Monday, August 19, 2013

Review : The Girl with the Dragon Tattoo by Stieg Larsson

(Review written originally on:- June 18, 2011)

Never has a book made me experience one too many conflicting emotions side by side. Never has a book managed to infuriate, astound, shock, disgust, terrify yet charm me at the same time. The international best-seller named The Girl With The Dragon Tattoo or Män som hatar kvinnor (as it is known in Swedish) deserves every bit of the craze and the recognition it has achieved worldwide since its first publication in 2005. I have about zilch intention of giving away even a brief overview of the plot but for the sake of a
review I must. Hence.....

Mikael Blomkvist is an investigative journalist and co-owner of the monthly magazine Millenium who had just lost a libel lawsuit filed against him by the Swedish business tycoon Hans-Erik Wennerström. His reputation at stake, he decides to distance himself from the magazine's management and publishing bodies. Around the same time he is offered a freelance assignment by Henrik Vanger, patriarch of the affluent Vanger family and CEO of Vanger Enterprises, which deals with cracking the mysterious case of his great-niece Harriet Vanger, who had disappeared without a trace 36 years ago. Facing a prison term of about 3 months and no better alternative in sight, Blomkvist decides to take up the job. At the same time we're introduced to the other protagonist, Lisbeth Salander, a 24-year old, introverted, delinquent-like woman whose outward physical appearance replete with piercings and tattoos, repel most people she comes in contact with. An ingenius hacker who is also blessed with a photographic memory, she has the ability of digging up little-known yet vital information about public figures and documenting them with uncanny precision. She is assigned to do a thorough background check on Blomkvist by an aide of Henrik Vanger's. Eventually in the chain of events, she comes to work as an assistant for Blomkvist and helps him solve the intriguing case of Harriet Vanger and uncover a long chain of gruesome murders and aggravated sexual assaults against women spread throughout Sweden in turn. 

 To be honest, it is impossible to summarize an explosive novel like The Girl With The Dragon Tattoo in a paragraph or two. It will merely serve as an insult to the genius of Stieg Larsson, who has masterfully crafted a story out of the lives of Swedish corporate honchos, sexual sadism, misogyny, investigative reporting, journalistic values with a little bit of love thrown in as well. Hence it is a book you must read no matter how much you cringe at the graphic detailing of some of the crimes depicted. In any case you'll be compelled to read on as the mysteries continue to deepen till the very end.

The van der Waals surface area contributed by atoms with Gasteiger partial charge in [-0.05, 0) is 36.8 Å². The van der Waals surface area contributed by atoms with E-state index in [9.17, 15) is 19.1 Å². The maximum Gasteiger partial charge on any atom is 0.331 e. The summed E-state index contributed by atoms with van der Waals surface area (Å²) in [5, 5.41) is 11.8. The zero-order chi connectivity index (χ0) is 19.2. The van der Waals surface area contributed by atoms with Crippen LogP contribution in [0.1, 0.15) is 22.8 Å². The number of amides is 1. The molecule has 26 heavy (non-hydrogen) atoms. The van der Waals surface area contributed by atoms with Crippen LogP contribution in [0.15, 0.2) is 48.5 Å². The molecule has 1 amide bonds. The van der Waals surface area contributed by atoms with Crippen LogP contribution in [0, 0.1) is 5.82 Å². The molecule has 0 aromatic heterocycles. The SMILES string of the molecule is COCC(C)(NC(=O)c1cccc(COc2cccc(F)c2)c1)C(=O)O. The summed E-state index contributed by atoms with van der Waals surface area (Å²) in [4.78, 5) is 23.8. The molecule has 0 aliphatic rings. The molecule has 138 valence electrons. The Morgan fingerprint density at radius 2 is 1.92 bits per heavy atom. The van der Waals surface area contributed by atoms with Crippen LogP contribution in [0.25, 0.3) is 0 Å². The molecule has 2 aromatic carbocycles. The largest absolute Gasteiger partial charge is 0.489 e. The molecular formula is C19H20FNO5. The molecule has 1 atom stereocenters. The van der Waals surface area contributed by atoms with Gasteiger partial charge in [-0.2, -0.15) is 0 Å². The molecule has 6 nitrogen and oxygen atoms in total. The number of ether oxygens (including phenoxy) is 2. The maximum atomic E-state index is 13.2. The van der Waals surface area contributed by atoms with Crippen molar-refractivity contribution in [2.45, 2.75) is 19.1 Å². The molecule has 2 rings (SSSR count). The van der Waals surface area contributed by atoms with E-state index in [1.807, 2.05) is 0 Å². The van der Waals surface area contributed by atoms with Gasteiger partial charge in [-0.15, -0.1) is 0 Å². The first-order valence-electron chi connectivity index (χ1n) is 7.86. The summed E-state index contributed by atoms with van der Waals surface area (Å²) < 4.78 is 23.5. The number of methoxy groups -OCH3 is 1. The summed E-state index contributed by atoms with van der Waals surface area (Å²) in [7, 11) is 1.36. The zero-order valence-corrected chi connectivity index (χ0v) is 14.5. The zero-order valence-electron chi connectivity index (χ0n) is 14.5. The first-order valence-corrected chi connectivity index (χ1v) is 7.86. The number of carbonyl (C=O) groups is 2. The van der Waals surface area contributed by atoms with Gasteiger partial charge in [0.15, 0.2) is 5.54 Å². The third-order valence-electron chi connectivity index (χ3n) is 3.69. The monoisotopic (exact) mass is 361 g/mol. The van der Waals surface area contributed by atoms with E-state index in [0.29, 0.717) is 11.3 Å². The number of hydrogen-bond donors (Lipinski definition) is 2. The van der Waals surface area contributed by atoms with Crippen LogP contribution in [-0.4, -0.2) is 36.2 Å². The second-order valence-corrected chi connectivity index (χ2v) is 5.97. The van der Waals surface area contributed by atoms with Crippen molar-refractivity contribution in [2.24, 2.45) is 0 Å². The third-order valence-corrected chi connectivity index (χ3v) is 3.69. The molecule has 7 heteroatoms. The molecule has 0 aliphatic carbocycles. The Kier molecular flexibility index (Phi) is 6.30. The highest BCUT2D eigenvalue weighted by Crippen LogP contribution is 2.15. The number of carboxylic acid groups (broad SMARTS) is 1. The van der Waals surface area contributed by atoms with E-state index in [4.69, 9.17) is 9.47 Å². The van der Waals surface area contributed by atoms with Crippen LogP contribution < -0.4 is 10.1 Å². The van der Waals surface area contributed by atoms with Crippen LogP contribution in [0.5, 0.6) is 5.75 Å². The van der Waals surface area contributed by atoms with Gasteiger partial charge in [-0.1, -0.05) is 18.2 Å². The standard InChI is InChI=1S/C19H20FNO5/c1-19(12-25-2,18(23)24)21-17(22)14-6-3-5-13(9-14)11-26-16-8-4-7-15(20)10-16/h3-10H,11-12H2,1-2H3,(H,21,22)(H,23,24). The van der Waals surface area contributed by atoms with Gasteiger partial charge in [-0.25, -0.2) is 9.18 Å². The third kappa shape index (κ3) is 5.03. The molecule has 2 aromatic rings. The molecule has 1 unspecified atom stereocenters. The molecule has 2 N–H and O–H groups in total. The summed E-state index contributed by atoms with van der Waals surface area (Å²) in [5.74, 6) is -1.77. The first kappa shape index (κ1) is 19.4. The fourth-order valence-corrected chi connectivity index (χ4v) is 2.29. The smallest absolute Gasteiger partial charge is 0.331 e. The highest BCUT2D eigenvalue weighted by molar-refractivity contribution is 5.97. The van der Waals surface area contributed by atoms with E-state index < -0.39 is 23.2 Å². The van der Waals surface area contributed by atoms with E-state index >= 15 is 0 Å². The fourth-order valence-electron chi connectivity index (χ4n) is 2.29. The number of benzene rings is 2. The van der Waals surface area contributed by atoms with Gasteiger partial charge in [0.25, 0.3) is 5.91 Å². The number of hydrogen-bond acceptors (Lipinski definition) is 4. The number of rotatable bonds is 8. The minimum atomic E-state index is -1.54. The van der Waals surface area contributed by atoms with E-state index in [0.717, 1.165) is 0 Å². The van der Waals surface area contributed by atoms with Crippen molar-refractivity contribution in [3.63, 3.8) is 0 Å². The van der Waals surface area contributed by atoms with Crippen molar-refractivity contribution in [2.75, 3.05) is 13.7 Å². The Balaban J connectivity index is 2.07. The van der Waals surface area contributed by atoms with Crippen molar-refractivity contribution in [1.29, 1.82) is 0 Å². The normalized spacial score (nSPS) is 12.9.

Going by the writing style, Reg Keeland's translation seems to have managed to capture the underlying darkness of the story. I can only imagine how Larsson's original narration must have been like. There's a multitude of characters in the book and almost each one of them have been portrayed meticulously through their action or inaction. But none of them stand out as much as Lisbeth Salander's does. A victim of a violent sexual crime herself, she exacts retribution from her perpetrator in the most fitting way possible without having to resort to the law in which she doesn't place any faith in. Lisbeth is someone who'll hit back even harder and take control of a situation rather than be intimidated. She is socially awkward, incapable of developing long-term relationships with people or trust anyone, possibly due to the nature of her abnormal childhood years. She is perceived as a mentally retarded, repugnant woman by most and her inner brilliance always goes unnoticed. But then again Lisbeth is not one to care about what other people think of her. It is possibly because Blomkvist deals with her like he'd deal with any other normal human being, that Salander finds herself unable to treat him with the same calculated coldness she had always shown towards others.

Coming to the fallacies of the book, I must admit I couldn't find any. I was a bit surprised to find a mild love story angle developing towards the end as love is always an unnecessary baggage in thriller novels. However I understood the author's need to humanize Lisbeth, or at least offer her some sort of a balm to cast a calming effect on her tormented soul which she skilfully conceals underneath a mask of stoicism. Nothing more apt than love to achieve such a purpose. With the help of an inherently macabre theme of sexual violence, Larsson has tried his best to make the readers comprehend the brutality of a crime like rape or sodomy. And this seems to have been the main purpose of this book, given that Lisbeth's character has been named after a girl whom Larsson witnessed being gang-raped as a young boy.

 Thank you Stieg Larsson for deciding to publish the novels, otherwise the world would've missed out on one of the greatest trilogies in the mystery/thriller genre ever written.

5 glorious stars.

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